show episodes
 
In a time of populist politics with the rise of Trump and Brexit and disruptions to old media, this new La Trobe University podcast series explores themes of crisis in communication. In this six part series we look at problems for democracies around leadership and language, political polarisation, populism, resistance and silence of minority groups. We begin with a special lecture from New York political scientist Professor Stanley Feldman from Stony Brook University talking about the rise o ...
 
Anthropologists study human culture and society. They ask “what it is to be human?”. Anthropologists answer this question by analysing diverse societies to find out what all humans have in common. To undertake this study, anthropologists have a ‘kit’ full of conceptual tools. Join the Audible Anthropologist (aka La Trobe University’s Nicholas Herriman) as we describe some of these tools and put them to use.
 
This subject deals with the cultural history of the ancient Greek world through both textual sources and the material evidence of art and archaeology. The period covered runs from the Iron Age world of Archaic Greece through to the late Classical period (roughly from the 8th century to the 4th century BCE). We will concentrate mainly on Athens and mainland Greece, but we will also focus on the Greek expansion into other parts of the Mediterranean world (Sicily and South Italy) in the process ...
 
The Roman World introduces students to the society, literature and art of ancient Rome, through a study of its major historical and literary figures, such as Julius Caesar, Augustus, Nero, Virgil and Ovid. We shall look at Rome’s place in the ancient Mediterranean world, and its connections with ancient Greece and other cultures, such as Egypt and Gaul. Through almost constant warfare, Rome accumulated an enormous Mediterranean empire, and this subject will investigate how this shaped Roman ...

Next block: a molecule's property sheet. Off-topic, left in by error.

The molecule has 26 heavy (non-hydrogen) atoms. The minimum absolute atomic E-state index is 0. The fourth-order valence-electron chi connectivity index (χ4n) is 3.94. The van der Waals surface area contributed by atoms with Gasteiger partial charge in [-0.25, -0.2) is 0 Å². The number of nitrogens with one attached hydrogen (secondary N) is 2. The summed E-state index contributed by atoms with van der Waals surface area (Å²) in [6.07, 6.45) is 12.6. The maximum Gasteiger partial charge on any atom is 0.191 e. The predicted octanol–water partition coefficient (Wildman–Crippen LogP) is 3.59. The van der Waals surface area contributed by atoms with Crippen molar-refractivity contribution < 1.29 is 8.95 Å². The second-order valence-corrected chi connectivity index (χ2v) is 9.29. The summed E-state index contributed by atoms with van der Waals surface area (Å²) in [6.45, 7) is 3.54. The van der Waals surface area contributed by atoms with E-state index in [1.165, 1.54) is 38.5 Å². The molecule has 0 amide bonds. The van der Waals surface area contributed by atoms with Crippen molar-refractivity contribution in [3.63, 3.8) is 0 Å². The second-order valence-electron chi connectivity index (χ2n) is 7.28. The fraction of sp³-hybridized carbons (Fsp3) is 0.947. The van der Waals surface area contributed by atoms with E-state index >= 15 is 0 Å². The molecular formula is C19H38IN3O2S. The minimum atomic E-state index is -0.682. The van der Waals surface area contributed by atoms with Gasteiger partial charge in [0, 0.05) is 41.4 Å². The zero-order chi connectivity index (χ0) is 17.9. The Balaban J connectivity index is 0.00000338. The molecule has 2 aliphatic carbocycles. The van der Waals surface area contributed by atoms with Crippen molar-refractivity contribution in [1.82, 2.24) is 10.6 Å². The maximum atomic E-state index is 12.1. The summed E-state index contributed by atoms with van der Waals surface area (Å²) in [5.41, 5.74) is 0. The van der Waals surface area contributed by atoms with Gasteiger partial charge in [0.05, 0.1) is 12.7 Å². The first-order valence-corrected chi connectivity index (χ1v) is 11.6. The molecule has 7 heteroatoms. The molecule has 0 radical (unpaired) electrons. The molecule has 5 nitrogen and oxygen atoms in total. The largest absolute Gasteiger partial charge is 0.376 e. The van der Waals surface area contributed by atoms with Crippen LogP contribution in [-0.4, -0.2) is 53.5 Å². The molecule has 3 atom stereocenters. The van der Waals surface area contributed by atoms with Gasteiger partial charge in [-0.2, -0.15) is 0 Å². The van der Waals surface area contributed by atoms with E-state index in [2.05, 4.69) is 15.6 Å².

In this subject students are introduced to the diversity of the ancient Greek achievement, which has exercised a fundamental and continuing influence upon later European literature and culture. The subject commences with a detailed treatment of Homer's Iliad and the myth of the Trojan war. This is one of the dominant myths in the Greek tradition and is narrated in some detail in epic poetry, in drama, and in art and architecture. We explore how myths are 'read' in their historical context, e ...
 
This subject explores Ancient Roman epic poetry, the literary genre which deals with grand mythical narratives involving heroes, gods, war, and love affairs. Epic was the most prestigious literary form in the ancient world. Roman poets adapted and developed Greek epic, particularly influenced by the Homeric Iliad and Odyssey. Roman epics similarly deal with divine and heroic material, but Roman poets also weave contemporary and topical themes into the mythical subject matter. The primary tex ...
 
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show series
 
When Phillip became Emperor in 244CE, Rome was cracking at the edges. Enemies were at the border, the economy was straining, and the Emperor was an easy target for a disgruntled military. Who wants to rule Rome at this time? Guest: Associate Professor Caillan Davenport (Senior Lecturer, Roman History, Macquarie University/Humboldt Research Fellow, …